Lactic acid bacteria convert glucosinolates to nitriles efficiently yet differently from enterobacteriaceae

Mullaney, Jane A., Kelly, William J., McGhie, Tony K., Ansell, Juliet and Heyes, Julian A. (2013) Lactic acid bacteria convert glucosinolates to nitriles efficiently yet differently from enterobacteriaceae. Journal of Agricultural and Food Chemistry, 61 12: 3039-3046. doi:10.1021/jf305442j


Author Mullaney, Jane A.
Kelly, William J.
McGhie, Tony K.
Ansell, Juliet
Heyes, Julian A.
Title Lactic acid bacteria convert glucosinolates to nitriles efficiently yet differently from enterobacteriaceae
Journal name Journal of Agricultural and Food Chemistry   Check publisher's open access policy
ISSN 0021-8561
1520-5118
Publication date 2013-03-27
Year available 2013
Sub-type Article (original research)
DOI 10.1021/jf305442j
Open Access Status
Volume 61
Issue 12
Start page 3039
End page 3046
Total pages 8
Place of publication Washington, DC, United States
Publisher American Chemical Society
Collection year 2014
Formatted abstract
Glucosinolates from the genus Brassica can be converted into bioactive compounds known to induce phase II enzymes, which may decrease the risk of cancers. Conversion via hydrolysis is usually by the brassica enzyme myrosinase, which can be inactivated by cooking or storage. We examined the potential of three beneficial bacteria, Lactobacillus plantarum KW30, Lactococcus lactis subsp. lactis KF147, and Escherichia coli Nissle 1917, and known myrosinase-producer Enterobacter cloacae to catalyze the conversion of glucosinolates in broccoli extract. Enterobacteriaceae consumed on average 65% glucoiberin and 78% glucoraphanin, transforming them into glucoiberverin and glucoerucin, respectively, and small amounts of iberverin nitrile and erucin nitrile. The lactic acid bacteria did not accumulate reduced glucosinolates, consuming all at 30-33% and transforming these into iberverin nitrile, erucin nitrile, sulforaphane nitrile, and further unidentified metabolites. Adding beneficial bacteria to a glucosinolate-rich diet may increase glucosinolate transformation, thereby increasing host exposure to bioactives.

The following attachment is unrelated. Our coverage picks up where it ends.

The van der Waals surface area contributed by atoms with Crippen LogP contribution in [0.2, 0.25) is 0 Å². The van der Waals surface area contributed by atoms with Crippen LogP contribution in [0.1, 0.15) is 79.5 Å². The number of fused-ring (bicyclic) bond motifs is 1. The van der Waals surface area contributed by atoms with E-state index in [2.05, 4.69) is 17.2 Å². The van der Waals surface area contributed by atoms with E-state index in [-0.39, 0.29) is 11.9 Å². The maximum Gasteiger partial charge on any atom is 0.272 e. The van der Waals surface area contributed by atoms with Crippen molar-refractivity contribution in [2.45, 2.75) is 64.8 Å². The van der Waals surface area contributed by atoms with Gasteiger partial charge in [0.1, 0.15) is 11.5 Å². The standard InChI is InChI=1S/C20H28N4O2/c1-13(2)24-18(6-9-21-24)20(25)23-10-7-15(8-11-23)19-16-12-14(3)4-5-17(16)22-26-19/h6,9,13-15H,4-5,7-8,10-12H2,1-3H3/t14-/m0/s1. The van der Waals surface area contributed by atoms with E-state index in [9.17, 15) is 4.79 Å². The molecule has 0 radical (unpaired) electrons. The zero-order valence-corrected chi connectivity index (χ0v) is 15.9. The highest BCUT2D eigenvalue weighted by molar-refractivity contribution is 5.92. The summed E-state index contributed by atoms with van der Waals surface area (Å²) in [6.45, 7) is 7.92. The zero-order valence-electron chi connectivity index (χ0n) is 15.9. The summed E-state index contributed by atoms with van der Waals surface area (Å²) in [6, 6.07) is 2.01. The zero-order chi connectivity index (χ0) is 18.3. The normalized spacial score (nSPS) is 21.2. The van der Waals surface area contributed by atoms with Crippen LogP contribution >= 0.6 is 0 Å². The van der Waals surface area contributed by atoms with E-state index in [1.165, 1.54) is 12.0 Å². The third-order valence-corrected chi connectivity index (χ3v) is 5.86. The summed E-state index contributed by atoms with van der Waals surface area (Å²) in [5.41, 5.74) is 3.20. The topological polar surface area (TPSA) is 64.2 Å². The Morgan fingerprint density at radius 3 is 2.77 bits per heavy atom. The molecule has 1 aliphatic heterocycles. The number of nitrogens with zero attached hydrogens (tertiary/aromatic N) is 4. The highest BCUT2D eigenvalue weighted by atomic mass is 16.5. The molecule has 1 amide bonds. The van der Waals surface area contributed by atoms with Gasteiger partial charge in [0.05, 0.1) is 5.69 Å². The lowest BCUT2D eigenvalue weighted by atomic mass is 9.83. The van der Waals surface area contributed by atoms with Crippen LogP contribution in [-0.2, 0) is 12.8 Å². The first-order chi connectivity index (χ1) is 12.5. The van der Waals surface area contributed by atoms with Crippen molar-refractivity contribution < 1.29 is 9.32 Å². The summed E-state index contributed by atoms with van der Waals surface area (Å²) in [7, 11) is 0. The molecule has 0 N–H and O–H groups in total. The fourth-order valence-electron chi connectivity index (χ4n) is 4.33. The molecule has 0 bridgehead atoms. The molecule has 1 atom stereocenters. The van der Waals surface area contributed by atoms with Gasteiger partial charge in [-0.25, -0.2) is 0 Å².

Keyword Bacterial myrosinase
Broccoli
Glucosinolates
Gut bacteria
Q-Index Code C1
Q-Index Status Provisional Code
Institutional Status Non-UQ

Document type: Journal Article
Sub-type: Article (original research)
Collections: Non HERDC
UQ Diamantina Institute Publications
 
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Citation counts: TR Web of Science Citation Count  Cited 15 times in Thomson Reuters Web of Science Article | Citations
Scopus Citation Count Cited 17 times in Scopus Article | Citations
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Created: Mon, 19 May 2014, 11:21:57 EST by Jane Mullaney on behalf of UQ Diamantina Institute